We have seen schools and daycares asking parents to have their kids tested for respiratory syncytial virus (RSV) in a manner reminiscent of COVID-19 protocols. But, how important is testing for RSV? The pandemic has formed new public perspectives and expectations on viral testing. Testing for COVID-19 was meant to curb the spread of a virus in a pandemic that was overwhelming medical systems and causing significant morbidity and mortality. With RSV, the importance of identifying the virus by testing is based on a context that is different from what we’ve learned with COVID-19.
We’ve seen a lot of commentaries and reports in the news about RSV. Yes, the number of kids affected is higher than we’ve seen in the recent past. And, yes, we are seeing more pediatric hospitalizations from RSV. The major pediatric age group that is at greatest risk for hospitalization is children younger than 5 years of age. But, within that group, infants less than 6 months of age have the highest hospitalization rate. Of the pediatric patients without comorbid conditions, a majority of pediatricians and pediatric sub-specialists are most concerned about infants with RSV who are less than 1 year of age.
Identification of RSV has the purpose of knowing which virus one is dealing with and ruling out other reasons for an infant’s or child’s symptoms. The treatment of RSV is mainly supportive, meaning assisting the breathing as necessary and making sure that infants or children do not become dehydrated. Infants and young children become dehydrated because the respiratory symptoms generated from an RSV infection can impair their ability to feed and drink. There is no curative treatment for RSV in the outpatient setting and the preventative monoclonal antibody, palivizumab (Synagis), is only given to infants with comorbid conditions that would put them at risk of doing poorly with an RSV infection.
Pediatricians and pediatric subspecialists are not dismissive of the older kids with RSV. They just know that the infants suffer more from the infection and usually relegate RSV testing to the group that has the most trouble with the infection. Knowing that an infant has RSV will determine how closely that infant is monitored because the medical team knows that infants can get sick pretty quickly with RSV. Also, if an infant is known to have RSV, they won’t be subjected to extensive testing and unnecessary treatments as the diagnosis has already been confirmed.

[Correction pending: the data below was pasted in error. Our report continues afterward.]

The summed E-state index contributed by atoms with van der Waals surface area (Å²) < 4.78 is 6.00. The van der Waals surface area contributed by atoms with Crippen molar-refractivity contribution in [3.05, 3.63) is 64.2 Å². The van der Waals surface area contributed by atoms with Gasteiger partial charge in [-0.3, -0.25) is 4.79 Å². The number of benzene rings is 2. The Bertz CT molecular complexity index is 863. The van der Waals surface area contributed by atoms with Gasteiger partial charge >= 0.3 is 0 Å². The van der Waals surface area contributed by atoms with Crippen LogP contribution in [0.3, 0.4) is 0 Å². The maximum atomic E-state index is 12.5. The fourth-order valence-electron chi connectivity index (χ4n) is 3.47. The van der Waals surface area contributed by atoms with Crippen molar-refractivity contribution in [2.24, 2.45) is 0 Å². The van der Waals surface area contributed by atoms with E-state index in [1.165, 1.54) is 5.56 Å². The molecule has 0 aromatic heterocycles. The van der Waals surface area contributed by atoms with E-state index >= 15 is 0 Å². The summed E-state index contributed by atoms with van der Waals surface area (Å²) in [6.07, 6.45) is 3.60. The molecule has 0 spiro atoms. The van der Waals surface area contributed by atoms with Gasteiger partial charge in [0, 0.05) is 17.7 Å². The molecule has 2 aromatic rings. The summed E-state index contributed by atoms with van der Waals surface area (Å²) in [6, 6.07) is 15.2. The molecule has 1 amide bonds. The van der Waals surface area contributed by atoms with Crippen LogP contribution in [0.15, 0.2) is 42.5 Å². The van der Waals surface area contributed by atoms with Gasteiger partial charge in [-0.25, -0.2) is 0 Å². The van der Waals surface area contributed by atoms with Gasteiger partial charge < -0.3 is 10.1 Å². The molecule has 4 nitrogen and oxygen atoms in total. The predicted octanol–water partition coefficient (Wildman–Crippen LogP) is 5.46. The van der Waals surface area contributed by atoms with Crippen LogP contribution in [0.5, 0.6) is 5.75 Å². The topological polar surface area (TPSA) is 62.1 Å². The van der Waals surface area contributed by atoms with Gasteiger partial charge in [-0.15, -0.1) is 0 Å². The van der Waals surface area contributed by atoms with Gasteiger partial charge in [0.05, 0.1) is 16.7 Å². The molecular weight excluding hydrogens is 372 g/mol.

The repercussions of RSV infections in older children are less significant and the assumption is that children with symptoms will stay home from school or daycare as they are supposed to do with any other “cold” or viral illness. Treatments for these infections usually involve routine home remedies. Indeed, there are toddlers who do end up in the pediatric intensive care unit with respiratory distress from RSV, but the risk is much lower than that of infants. So, with that in mind, routine testing of children for RSV is not mandatory in the outpatient setting. If a child is sick enough to end up in the hospital, testing is performed not for specific management (because management is based on controlling symptoms which don’t require a specific diagnosis) but for cohorting or isolation of patients to prevent spread to more vulnerable infants or children in the hospital and predicting the course of the illness.
While RSV is a problematic illness in the pediatric population, the illness is relatively predictable in its effects and its transmission, unlike COVID-19. Aside from epidemiological considerations and formulating public health mitigation strategies, testing for RSV does not change the direct medical management for a vast majority of infants and children who contract the virus. Pediatricians and pediatric subspecialists are very adept at monitoring and supporting even the most sick infants and kids with RSV. The public has become conditioned to the unpredictability of COVID-19 where testing has become a standard for assisting with management and control of an illness that has affected millions of people in an unprecedented fashion. So, most pediatricians and pediatric subspecialists would agree that universal testing for RSV or RSV testing advocated by schools or daycares in symptomatic or exposed, asymptomatic infants and children is not necessary or as important as it has been for COVID-19.
What are your thoughts about RSV testing in the pediatric population?